Food and eating practices are central to current sociological and anthropological concerns about the body, health, consumption, and identity. This study explores the importance of these themes as they intersect with processes of globalization and cultural production within a specific group of consumers, British Sh'ite Iranians. Through the analysis of the consumption practices of this particular migrant group, this book illustrates how both the nutritional value and symbolic significance of food contribute to its health-giving properties and how gender and ethnic identities are preformed and reinforced through the medium of food-work in public and private spheres. At the same time, as this study demonstrates, migration modifies and transfigures such identities and produces hybrid cultures and cuisines.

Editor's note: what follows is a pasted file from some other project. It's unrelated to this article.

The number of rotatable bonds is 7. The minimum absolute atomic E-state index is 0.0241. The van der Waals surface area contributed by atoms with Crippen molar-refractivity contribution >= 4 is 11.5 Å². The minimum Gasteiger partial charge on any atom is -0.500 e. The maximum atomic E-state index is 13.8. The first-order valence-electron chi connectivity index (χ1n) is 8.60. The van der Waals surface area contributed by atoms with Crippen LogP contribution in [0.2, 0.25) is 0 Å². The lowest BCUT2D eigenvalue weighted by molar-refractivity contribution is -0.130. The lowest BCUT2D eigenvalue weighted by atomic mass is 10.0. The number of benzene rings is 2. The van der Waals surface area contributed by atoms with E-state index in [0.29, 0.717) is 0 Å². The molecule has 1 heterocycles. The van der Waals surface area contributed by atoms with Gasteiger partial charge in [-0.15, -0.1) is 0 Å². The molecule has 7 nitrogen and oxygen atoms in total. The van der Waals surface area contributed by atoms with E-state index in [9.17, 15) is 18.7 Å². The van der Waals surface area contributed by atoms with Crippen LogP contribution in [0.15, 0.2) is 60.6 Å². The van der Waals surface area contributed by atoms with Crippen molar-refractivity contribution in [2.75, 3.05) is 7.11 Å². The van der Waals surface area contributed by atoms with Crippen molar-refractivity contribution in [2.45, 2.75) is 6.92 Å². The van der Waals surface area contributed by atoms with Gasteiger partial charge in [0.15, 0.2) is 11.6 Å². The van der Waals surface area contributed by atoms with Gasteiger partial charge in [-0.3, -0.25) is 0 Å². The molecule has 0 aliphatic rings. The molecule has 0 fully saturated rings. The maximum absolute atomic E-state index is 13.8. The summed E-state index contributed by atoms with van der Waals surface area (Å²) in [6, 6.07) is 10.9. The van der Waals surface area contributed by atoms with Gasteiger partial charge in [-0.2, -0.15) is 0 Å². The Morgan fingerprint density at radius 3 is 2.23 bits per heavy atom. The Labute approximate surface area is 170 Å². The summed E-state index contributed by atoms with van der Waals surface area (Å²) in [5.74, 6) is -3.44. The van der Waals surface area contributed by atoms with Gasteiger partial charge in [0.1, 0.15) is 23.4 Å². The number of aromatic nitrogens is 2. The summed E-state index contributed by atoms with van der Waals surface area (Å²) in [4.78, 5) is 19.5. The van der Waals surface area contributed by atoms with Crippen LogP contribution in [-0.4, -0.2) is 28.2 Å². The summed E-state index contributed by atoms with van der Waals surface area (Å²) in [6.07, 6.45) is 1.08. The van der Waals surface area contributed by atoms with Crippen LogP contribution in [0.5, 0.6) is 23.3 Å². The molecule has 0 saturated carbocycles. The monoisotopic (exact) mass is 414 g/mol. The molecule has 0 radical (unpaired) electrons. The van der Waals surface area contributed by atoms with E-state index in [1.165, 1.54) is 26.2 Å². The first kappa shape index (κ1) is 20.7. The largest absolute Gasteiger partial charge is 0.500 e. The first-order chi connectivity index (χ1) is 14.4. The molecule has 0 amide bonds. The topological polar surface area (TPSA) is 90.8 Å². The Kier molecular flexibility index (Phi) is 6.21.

Subjects: Sociology, Anthropology
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